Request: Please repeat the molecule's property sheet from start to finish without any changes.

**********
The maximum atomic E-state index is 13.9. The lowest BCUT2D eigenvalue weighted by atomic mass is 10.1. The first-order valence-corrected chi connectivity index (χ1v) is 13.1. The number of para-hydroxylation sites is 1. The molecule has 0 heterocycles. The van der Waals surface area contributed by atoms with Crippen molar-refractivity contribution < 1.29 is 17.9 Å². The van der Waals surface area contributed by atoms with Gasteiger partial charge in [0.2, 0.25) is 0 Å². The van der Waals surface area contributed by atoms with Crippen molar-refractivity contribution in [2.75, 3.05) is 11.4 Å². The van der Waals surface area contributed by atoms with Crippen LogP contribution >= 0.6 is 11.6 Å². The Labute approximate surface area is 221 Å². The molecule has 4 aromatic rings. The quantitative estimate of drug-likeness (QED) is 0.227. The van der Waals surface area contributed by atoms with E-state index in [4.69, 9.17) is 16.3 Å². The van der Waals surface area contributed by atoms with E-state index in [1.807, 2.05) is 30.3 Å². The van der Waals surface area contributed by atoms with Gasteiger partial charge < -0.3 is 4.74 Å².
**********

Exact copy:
The maximum atomic E-state index is 13.9. The lowest BCUT2D eigenvalue weighted by atomic mass is 10.1. The first-order valence-corrected chi connectivity index (χ1v) is 13.1. The number of para-hydroxylation sites is 1. The molecule has 0 heterocycles. The van der Waals surface area contributed by atoms with Crippen molar-refractivity contribution < 1.29 is 17.9 Å². The van der Waals surface area contributed by atoms with Gasteiger partial charge in [0.2, 0.25) is 0 Å². The van der Waals surface area contributed by atoms with Crippen molar-refractivity contribution in [2.75, 3.05) is 11.4 Å². The van der Waals surface area contributed by atoms with Crippen LogP contribution >= 0.6 is 11.6 Å². The Labute approximate surface area is 221 Å². The molecule has 4 aromatic rings. The quantitative estimate of drug-likeness (QED) is 0.227. The van der Waals surface area contributed by atoms with E-state index in [4.69, 9.17) is 16.3 Å². The van der Waals surface area contributed by atoms with E-state index in [1.807, 2.05) is 30.3 Å². The van der Waals surface area contributed by atoms with Gasteiger partial charge < -0.3 is 4.74 Å².